Lately, O’Connor has attracted less attention for her music than for her tumultuous personal life. (See page 51.) But the singer’s ninth studio album — dig that tabloid-target title — might be the one to shift the focus: Holding forth on marriage and motherhood over pan-global arrangements shaped in part by Adele’s sidemen, she taps the naked intensity of her early days without sacrificing hooks or humor. How About I Be Me (And You Be You)? is a welcome return.
Always as much trainwreck as firebrand, Sinéad O'Connor has returned from relative obscurity with a fresh round of tabloid headlines. Her recent marriage nearly didn't last as long as Kim Kardashian's suspiciously short nuptials (though they later reconciled) and her drug problems proved more humiliating, albeit less damaging, than Lindsay Lohan's. And yet I'd argue that O'Connor's motivations are very different from those of her younger co-headliners, and that's before I heard the fame-is-bullshit anthem "V.I.P." that closes her latest album.
Good Lord, there are moments here as bloodcurdling as anything she’s ever done. Sinéad O’Connor, that is; and “here” is her ninth studio album, How About I Be Me (And You Be You)?, on which the most bloodcurdling moment is the song “Take Off Your Shoes”. “Shoes” has been kicking around the internet for a while, but it sounds especially ferocious coming after the optimistic “Old Lady” (more on that in a bit).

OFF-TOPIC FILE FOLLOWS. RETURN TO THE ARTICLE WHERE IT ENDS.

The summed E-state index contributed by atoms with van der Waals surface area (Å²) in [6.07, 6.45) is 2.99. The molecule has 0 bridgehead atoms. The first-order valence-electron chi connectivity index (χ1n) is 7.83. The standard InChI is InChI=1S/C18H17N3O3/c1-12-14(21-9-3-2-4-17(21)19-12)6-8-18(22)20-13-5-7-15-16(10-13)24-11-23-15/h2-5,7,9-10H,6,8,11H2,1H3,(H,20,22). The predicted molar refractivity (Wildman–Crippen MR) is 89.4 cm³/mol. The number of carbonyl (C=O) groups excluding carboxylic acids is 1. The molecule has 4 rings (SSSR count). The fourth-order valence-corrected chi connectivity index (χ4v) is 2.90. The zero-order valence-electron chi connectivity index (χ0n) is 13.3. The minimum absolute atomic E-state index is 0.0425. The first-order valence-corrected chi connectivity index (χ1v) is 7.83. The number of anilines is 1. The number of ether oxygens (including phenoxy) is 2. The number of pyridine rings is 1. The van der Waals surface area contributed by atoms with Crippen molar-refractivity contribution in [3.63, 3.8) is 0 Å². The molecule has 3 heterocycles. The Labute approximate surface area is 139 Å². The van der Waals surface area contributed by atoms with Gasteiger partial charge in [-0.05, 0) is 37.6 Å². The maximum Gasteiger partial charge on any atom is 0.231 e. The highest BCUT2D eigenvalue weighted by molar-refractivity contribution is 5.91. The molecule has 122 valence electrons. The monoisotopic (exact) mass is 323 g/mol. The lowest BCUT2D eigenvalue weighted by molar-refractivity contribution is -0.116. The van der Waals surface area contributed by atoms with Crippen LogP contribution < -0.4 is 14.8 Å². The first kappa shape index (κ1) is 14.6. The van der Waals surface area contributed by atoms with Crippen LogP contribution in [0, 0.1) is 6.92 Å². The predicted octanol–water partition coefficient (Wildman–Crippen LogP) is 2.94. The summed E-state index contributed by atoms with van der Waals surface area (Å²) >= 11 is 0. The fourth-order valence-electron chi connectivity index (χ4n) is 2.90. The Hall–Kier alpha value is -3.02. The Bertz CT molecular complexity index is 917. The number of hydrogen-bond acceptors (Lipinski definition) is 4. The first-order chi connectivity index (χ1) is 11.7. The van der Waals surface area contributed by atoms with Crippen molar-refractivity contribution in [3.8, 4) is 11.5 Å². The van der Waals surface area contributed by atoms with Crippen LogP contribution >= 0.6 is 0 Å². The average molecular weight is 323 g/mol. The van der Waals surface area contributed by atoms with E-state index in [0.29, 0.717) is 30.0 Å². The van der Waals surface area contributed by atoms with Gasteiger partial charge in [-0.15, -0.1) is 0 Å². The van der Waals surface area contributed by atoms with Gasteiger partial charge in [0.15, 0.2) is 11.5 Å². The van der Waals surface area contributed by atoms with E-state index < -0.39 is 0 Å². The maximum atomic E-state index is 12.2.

There have been public declarations of her sexual interest in yams, and tweets about her mental fragility. Her latest relationship has spun more handbrake turns than a joyrider (that's engaged-married-crack den-broken up-reunited-broken up-reunited, at last count). Jaw-dropping revelations about singer Sinéad O'Connor have come thick and fast recently, not least this latest bombshell: O'Connor has made a breezy pop album about love.